2014 CPES Annual Report
Virginia Tech. Center for Power Electronics Systems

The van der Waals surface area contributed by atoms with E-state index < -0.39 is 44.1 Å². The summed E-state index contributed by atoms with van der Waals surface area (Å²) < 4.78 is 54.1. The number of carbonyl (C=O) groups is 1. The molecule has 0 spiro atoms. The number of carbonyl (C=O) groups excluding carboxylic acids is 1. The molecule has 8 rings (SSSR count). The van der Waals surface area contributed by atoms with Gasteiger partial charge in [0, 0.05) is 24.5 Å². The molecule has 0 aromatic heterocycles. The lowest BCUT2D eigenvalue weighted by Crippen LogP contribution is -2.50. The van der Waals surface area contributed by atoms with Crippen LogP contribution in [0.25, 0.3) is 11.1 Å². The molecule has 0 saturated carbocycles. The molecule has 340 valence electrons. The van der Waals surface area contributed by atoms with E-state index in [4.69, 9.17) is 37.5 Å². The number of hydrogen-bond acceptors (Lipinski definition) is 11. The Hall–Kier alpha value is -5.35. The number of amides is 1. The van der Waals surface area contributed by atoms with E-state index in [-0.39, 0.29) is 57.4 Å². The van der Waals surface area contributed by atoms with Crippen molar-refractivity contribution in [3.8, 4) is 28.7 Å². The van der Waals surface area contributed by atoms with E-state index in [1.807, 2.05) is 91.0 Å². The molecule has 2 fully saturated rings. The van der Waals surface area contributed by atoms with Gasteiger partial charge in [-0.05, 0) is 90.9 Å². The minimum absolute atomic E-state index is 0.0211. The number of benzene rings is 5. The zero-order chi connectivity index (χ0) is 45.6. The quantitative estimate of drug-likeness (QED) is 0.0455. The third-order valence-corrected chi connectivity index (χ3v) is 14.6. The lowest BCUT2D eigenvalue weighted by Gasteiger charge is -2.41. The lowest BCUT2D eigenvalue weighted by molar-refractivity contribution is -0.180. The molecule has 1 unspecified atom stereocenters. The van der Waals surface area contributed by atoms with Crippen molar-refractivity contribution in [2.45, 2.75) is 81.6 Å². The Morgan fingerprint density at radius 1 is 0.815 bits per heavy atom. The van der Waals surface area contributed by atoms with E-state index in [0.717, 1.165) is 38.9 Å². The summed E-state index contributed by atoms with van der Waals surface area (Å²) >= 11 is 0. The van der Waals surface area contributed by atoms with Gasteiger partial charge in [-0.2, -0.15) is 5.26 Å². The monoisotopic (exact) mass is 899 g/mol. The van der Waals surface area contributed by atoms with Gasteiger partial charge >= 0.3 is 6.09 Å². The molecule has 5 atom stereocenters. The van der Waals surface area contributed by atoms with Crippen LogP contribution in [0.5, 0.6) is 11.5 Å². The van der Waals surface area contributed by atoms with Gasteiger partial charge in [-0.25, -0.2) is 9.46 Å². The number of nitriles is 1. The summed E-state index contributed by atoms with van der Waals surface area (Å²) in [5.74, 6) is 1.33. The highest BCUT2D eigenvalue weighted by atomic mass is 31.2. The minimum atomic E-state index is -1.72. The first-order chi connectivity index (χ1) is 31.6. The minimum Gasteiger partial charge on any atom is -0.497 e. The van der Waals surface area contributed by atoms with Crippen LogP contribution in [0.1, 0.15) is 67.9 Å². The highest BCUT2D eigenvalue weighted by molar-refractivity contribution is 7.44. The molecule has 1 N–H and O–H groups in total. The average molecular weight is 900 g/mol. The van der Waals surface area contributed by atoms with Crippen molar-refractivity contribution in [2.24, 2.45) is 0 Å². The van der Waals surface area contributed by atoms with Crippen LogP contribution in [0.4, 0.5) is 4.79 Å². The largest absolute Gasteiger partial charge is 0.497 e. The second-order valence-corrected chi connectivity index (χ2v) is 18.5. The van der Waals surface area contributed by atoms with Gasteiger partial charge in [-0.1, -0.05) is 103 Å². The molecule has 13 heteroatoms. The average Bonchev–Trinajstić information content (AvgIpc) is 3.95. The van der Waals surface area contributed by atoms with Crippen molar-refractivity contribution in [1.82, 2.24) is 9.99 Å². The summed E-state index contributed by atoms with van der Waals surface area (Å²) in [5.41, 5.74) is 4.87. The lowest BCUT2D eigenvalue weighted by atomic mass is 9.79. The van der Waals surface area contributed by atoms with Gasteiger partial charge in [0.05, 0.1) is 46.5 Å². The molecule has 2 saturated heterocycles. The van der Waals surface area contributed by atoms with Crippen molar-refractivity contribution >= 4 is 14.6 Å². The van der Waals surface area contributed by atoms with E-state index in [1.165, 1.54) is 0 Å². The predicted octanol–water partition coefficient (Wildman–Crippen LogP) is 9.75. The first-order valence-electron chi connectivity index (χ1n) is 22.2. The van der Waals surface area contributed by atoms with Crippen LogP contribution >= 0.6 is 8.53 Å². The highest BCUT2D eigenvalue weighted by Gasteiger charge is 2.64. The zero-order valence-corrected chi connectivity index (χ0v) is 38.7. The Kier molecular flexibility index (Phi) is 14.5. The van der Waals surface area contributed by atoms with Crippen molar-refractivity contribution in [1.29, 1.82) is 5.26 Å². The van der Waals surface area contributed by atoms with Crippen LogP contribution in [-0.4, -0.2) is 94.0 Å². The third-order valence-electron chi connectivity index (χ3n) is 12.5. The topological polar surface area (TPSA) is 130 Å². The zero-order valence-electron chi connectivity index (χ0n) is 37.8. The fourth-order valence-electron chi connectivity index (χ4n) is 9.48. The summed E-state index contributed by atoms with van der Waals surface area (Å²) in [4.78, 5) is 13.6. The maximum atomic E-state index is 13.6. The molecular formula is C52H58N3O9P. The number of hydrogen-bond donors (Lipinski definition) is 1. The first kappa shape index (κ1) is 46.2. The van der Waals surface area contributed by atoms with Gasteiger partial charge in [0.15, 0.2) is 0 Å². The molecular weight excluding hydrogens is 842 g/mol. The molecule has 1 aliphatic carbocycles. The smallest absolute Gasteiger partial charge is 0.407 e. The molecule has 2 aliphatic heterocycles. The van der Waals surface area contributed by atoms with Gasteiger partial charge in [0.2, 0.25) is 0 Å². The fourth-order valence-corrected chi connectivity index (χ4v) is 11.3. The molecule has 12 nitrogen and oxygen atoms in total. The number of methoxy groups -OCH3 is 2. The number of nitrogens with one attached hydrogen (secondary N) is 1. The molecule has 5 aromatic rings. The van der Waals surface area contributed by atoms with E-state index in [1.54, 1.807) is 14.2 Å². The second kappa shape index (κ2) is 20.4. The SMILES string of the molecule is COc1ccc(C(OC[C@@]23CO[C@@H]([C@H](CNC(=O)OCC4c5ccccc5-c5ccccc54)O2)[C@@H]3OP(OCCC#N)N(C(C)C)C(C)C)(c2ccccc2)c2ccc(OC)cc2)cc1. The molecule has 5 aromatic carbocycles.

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Over the past two decades, CPES has secured research funding from major industries, such as GE, Rolls-Royce, Boeing, Alstom, ABB, Toyota, Nissan, Raytheon, and MKS, as well as from government agencies including the NSF, DOE, DARPA, ONR, U.S. Army, and the U.S. Air Force, in research pursuing high-density system design. CPES has developed unique high-temperature packaging technology critical to the future powerelectronic industry. In the HDI mini-consortium, the goal of high power density will be pursued following two coupled paths, both leveraging the availability of wide-bandgap power semiconductor, as well as high-temperature passive components and ancillary functions. The switching frequency will be pushed as high as component technologies, thermal management, and reliability permit. At the same time, the maximum component temperatures will be pushed as high as component technologies, thermal management, and reliability permit. The emergence of wide‐bandgap semiconductors such as Silicon Carbide (SiC) and Gallium Nitride (GaN) makes it possible to realize power switches that operate at frequency beyond 5 MHz and temperature beyond 200° C. As the switching frequency increases, switching noise is shifted to higher frequency and can be filtered with small passive components, leading to improved power density. Higher operating temperatures enable increased power density and applications under harsh environments, such as military systems, transportation systems, and outdoor industrial and utility systems.